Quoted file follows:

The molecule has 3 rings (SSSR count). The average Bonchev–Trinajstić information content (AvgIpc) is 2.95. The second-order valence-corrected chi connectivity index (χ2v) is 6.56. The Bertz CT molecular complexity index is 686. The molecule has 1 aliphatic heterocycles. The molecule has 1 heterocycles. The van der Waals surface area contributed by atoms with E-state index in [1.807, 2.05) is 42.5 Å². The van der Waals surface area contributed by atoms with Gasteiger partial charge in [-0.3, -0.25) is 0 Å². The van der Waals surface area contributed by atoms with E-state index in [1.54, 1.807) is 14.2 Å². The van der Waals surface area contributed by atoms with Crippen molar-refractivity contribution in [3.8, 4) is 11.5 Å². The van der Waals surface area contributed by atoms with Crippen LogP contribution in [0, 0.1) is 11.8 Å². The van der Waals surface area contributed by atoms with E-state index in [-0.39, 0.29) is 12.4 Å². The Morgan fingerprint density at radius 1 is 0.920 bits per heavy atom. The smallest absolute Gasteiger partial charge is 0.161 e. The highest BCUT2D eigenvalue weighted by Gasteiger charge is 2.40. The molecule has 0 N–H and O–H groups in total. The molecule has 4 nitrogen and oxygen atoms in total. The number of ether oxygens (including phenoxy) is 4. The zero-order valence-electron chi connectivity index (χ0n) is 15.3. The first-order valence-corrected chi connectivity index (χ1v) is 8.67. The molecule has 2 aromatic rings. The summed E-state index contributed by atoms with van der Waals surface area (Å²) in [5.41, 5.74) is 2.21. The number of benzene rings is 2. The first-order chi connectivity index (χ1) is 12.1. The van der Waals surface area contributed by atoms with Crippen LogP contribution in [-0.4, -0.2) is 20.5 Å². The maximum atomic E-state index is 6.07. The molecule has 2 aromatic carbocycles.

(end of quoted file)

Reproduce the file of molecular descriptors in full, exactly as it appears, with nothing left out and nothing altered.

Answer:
The molecule has 3 rings (SSSR count). The average Bonchev–Trinajstić information content (AvgIpc) is 2.95. The second-order valence-corrected chi connectivity index (χ2v) is 6.56. The Bertz CT molecular complexity index is 686. The molecule has 1 aliphatic heterocycles. The molecule has 1 heterocycles. The van der Waals surface area contributed by atoms with E-state index in [1.807, 2.05) is 42.5 Å². The van der Waals surface area contributed by atoms with Gasteiger partial charge in [-0.3, -0.25) is 0 Å². The van der Waals surface area contributed by atoms with E-state index in [1.54, 1.807) is 14.2 Å². The van der Waals surface area contributed by atoms with Crippen molar-refractivity contribution in [3.8, 4) is 11.5 Å². The van der Waals surface area contributed by atoms with Crippen LogP contribution in [0, 0.1) is 11.8 Å². The van der Waals surface area contributed by atoms with E-state index in [-0.39, 0.29) is 12.4 Å². The Morgan fingerprint density at radius 1 is 0.920 bits per heavy atom. The smallest absolute Gasteiger partial charge is 0.161 e. The highest BCUT2D eigenvalue weighted by Gasteiger charge is 2.40. The molecule has 0 N–H and O–H groups in total. The molecule has 4 nitrogen and oxygen atoms in total. The number of ether oxygens (including phenoxy) is 4. The zero-order valence-electron chi connectivity index (χ0n) is 15.3. The first-order valence-corrected chi connectivity index (χ1v) is 8.67. The molecule has 2 aromatic rings. The summed E-state index contributed by atoms with van der Waals surface area (Å²) in [5.41, 5.74) is 2.21. The number of benzene rings is 2. The first-order chi connectivity index (χ1) is 12.1. The van der Waals surface area contributed by atoms with Crippen LogP contribution in [-0.4, -0.2) is 20.5 Å². The maximum atomic E-state index is 6.07. The molecule has 2 aromatic carbocycles.